0620 - en route to Hellville
Early-morning Hellville waterfront
Today began at 0500, when the sky was still grey and the sun wasn't up. I washed my hair, as did Mom, and we all ate a quick breakfast. Pana, the man from Mada-Nautique who is staying on our boat while we're gone, arrived a bit early in a single-paddle hard dinghy. We told him to come back in 30 minutes, but 20 would have been better.
It was a long paddle to shore, in almost a flotilla with the other early-morning paddlers. The sun had woken up with us, and already shone warm on my back. We got ashore at 0605, but the taxi we'd arranged yesterday wasn't there. I suppose that was half expected, but the trudge up the hill wasn't quite what we'd planned. But we got to Dar es Salaam, found a taxi, and are on our way to Hellville and the ferry to 'begin' our 4-day trip of northern Madagascar.
The town is already awake, though not jammed like yesterday at 1100. People are out sweeping the street, starting road work. Our taxi driver just dropped off his daughters at school, and here we are at the ferry.
0700 - en route to Ankify
A dhow drifting in the early morn
We're now on the ferry, and I'm wearing an uncomfortable, ridiculous-looking yellow lifejacket. I do, however, have a front-row seat, so I can see where we're going. The water is flat, with only the faintest hint of a ripple here and there. A few fishermen are out on the water, and a couple local dhows are sailing (drifting) around.
We're on one of the 'speedboats,' which hold 12 passengers. Speedy they may call them, and we're making okay time, but we're not planing. The worst thing about it is that there are no back rests. My back is already tired of sitting up straight.
So what do you do if you're tired of sitting? Stand up! I just did, to take a photo of Mom, who is two seats back. I don't know if I've ever felt like such a tourist. The other people in the boat aren't tourists or foreigners - they're locals! Well, a few look Chinese. But still.
We're passing Nosy Komba now. It's so very very green. A little village stands proudly on stilts by the water; a tiny beach hides under overhanging trees. Palm trees on the point don't quite fit in with the lush forest. A dhow just passed us the other way, its sail in spinnaker mode. It looked very cool, but it means the morning breeze has come up from the southeast - right where we're going. The boat's starting to slap the waves now. I wish I could sit on my lifejacket - my left foot has fallen asleep and I think my butt's the next to go.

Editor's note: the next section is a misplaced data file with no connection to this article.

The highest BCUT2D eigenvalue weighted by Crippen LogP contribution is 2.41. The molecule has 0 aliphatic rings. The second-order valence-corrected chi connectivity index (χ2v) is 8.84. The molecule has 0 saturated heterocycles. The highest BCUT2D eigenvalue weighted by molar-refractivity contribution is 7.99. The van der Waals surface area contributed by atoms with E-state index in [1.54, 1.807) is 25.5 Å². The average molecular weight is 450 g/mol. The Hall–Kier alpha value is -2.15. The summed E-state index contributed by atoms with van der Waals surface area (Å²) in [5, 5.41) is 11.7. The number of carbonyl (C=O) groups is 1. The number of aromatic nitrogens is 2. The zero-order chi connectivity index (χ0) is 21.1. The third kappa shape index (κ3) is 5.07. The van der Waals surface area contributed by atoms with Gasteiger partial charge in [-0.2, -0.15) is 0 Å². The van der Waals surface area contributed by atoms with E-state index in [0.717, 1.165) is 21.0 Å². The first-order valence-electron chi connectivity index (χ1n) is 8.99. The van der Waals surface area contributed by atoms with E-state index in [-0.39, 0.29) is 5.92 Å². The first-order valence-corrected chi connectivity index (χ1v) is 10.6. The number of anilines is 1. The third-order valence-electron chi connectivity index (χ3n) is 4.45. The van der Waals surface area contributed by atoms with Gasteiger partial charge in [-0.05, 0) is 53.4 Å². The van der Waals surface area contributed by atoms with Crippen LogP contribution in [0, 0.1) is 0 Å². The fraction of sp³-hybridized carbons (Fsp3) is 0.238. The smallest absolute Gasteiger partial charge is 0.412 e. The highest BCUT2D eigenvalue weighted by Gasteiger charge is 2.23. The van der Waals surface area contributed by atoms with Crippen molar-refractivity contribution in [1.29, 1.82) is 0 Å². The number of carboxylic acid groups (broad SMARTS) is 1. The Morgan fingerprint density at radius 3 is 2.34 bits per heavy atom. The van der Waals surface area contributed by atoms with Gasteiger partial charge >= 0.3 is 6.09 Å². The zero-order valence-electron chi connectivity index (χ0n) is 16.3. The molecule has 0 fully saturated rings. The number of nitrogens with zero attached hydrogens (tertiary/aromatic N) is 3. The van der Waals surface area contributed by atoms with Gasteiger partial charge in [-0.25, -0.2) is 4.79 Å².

0900 - Ankify and en route north past Ambalavelona (I love these names...)
A well-laden taxi-brousse with chickens on top
The boat with the "other passengers" just arrived, so the waterfront at Ankify has gotten hectic. Four frenchmen and -women just arrived, and say they had reserved seats - the best seats, the front seats, the seats in which we are currently sitting and have been sitting in for the past half hour. Never mind that we've been waiting for them for an hour and a half and none of the seats are actually reserved. Tough cookies for them.
"Town" is a bit of a grand word for this place. All the houses are made of sticks (okay, a few of concrete) and there aren't many of them. The main infrastructure seems to be catering to the people taking ferries to Nosy Be. Feeding them, housing them, transporting them.
This minibus is actually quite nice, a maroony-purple with no upholstery on the walls or ceiling. It holds 15 people quite comfortably, though with a bit of knee-scrunching. The road, however... it's sort of semi-paved, with gravel strewn over the rough bits. Despite the bustling activity at Ankify, it's actually quite isolated. As in, the raised road goes through vast tidal mangrove swamps.
A zebu cart on Madagascar's main highway
We're passing through a forest of cacao trees now - we'll have to remember to buy some Madagascar chocolate...
Well we finally got to the big RN6 (Route National). "Big" might be a bit much, but it's well paved. No lines on the road, and we're as likely to pass five bicycles as another car or truck, but it's definitely the main road.
There're flatlands to the left, presumably all the way to the ocean. On the right is a ridgeline stretching north and south. There seem to be villages at regular intervals along the road, and we just passed a market with colorful stalls on both sides of the road. In between villages is scrubby bush or grazing land. People are walking and biking freely along the road, and some walking zebu.
As soon as we hit the flat and smooth the driver put in a CD, which is now blasting from the speakers - including the one under my seat. It's interesting, a sort of modern African. We've left the coast now, and are heading inland to the hills. There are fewer villages and more open land, but the road is winding more.
1155 - Ambilobe and en route to Ankarana
A street fair in northern Madagascar exhibiting
traditional and non-traditional clothing
We've stopped for lunch for 20 minutes. This is the biggest town we've seen yet, with lots of people and cars and bikes and buildings. There are three gas stations (7 ariary more per litre than on Nosy Be) and a few guest-houses and reasonably upscale restaurants. This place we've stopped, "Hotel Bismillah," isn't really one of them, but our driver says it's 2-3 times cheaper than elsewhere. For that we get flies on the tablecloth and a view of a plastic-covered wall. The Madagascar Experience.